W.M. Ritter Lumber Company, which grew to become the largest hardwood lumber company in the world, began operating a large sawmill here in 1910.
Businesses and homes sprang up, and the town grew to a population of 1,000 residents. The boomtown days ended when most of the trees were gone and Ritter closed the sawmill.
Proctor receded back to a quiet farming community until 1944 when the remaining residents were forced to leave and the land became part of the national park.
One space that wasn't removed when the park was formed is the cemetery, though many gravestones have become worn with age. A section of the cemetery is devoted to graves of children, and many are for infants who died of Spanish Influenza in 1918-1919.
We crossed the beautiful Hazel Creek on a broad, sturdy bridge. Proctor wasn't the only community that was settled around the creek. Among them was Bone Valley, which got its name after several cattle froze to death there in 1888. It had been a settlement of Confederate soldiers after the U.S. Civil War.
We were now on the first climb in a couple of days that might be considered steep. The trail was taking us up to Welch Ridge, going 700 feet in the next 1.8 miles.
When we reached the top of the climb, I decided to see if I could get a cell signal and find out if there was any news about the presidential election. Though the election was held four days ago, a winner still had not been declared.
My timing was good. We learned that Joe Biden had been declared the winner just minutes ago. (To keep this site non-political, I won't disclose how we reacted to the results.)
We enjoyed an early lunch at the top of the ridge before resuming our hike.
We had just six more miles to go to reach our next campsite, and most of it was downhill. That was fortunate because the day was becoming warm and I was beginning to tire. I slipped and fell on the descent but was uninjured.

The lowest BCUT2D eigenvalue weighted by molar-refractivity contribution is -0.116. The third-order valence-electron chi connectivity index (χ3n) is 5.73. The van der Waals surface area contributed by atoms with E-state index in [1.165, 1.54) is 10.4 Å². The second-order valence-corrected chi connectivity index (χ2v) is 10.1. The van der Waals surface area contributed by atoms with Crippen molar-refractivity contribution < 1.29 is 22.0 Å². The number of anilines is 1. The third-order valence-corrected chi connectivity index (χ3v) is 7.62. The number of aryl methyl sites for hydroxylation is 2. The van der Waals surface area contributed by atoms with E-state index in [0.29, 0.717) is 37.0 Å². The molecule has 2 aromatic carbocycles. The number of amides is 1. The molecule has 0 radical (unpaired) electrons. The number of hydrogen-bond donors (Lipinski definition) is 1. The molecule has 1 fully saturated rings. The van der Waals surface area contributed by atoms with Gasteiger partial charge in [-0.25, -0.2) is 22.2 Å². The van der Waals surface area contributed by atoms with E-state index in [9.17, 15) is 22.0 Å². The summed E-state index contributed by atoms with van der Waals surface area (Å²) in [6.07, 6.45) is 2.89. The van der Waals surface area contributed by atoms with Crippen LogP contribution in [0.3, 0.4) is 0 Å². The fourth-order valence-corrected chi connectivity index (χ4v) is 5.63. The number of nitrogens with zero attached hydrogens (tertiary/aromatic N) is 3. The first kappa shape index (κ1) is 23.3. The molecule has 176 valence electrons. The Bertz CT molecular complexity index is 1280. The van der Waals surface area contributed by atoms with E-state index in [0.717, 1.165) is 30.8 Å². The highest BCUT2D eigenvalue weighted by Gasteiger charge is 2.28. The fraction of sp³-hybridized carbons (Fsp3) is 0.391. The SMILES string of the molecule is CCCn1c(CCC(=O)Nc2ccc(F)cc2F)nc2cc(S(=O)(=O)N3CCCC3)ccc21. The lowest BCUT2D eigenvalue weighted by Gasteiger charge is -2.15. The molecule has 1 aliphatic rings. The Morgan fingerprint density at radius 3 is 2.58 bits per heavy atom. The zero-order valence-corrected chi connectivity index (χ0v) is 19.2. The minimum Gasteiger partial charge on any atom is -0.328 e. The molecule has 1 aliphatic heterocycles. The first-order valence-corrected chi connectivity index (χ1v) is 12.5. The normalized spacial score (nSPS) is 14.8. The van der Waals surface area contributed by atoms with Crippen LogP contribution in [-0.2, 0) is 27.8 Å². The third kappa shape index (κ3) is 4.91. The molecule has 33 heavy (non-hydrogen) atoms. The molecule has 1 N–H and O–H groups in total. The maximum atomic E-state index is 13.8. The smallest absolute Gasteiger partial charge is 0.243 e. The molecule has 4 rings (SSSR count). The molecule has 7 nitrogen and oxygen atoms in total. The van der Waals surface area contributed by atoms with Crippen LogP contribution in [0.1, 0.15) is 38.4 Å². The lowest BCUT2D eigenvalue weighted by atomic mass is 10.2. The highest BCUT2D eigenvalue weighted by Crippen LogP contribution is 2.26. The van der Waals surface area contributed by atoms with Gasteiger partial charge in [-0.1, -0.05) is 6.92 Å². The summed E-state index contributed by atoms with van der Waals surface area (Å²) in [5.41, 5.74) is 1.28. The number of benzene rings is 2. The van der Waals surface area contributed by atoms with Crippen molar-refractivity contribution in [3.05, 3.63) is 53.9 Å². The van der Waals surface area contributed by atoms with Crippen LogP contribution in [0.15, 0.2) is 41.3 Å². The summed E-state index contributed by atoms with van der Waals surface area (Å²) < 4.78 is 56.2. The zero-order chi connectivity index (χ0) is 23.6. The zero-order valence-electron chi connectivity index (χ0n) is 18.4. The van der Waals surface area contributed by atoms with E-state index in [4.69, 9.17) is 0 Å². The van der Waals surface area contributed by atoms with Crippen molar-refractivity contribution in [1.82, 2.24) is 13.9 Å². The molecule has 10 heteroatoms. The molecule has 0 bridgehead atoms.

The trail was now much more narrow than before.
When the trail came to a small cascade at Chesquaw Branch, I thought about stopping to collect water. Then I checked the mileage and saw our campsite was just 1.4 miles away. I decided I had enough water to make it there.
The name of the stream is probably derived from the Cherokee word Tsi-squa-yi or Tsi-squa-hi, which means "bird place."
There is some speculation that an Indian village was located where Chesquaw Branch flowed into the Little Tennessee River. The premise goes on to suggest this was Chisca, a legendary gold-mining town the Spanish explorer Hernando de Soto was supposedly seeking. If so, it now lies under Fontana Lake.
I arrived at the campsite at 4 p.m. Although the site is given the name of Pilkey Creek, it's actually located on Clark Branch. The creek is a half-mile away.
The campsite was once the site of a home, but except for a pile of stones, there wasn't anything to indicate a building was here.
When I arrived, JA said he saw two bears. Tengo saw one, which huffed at him while he was shooting some video. I didn't see any wildlife.
Later, as I was sorting through my food bag I discovered I had somehow miscounted the number of dinners I needed to bring. To make up for the error, I split two dinners into three and ate one of those with an extra snack bar.
I turn on Channel Six, the president comes on the news
From "One More Saturday Night” by Bob Weir
Says I got no satisfaction, that's why I sing the blues
His wife says don't get crazy, Lord you know what to do
Just crank that old Victrola, put on your rocking shoes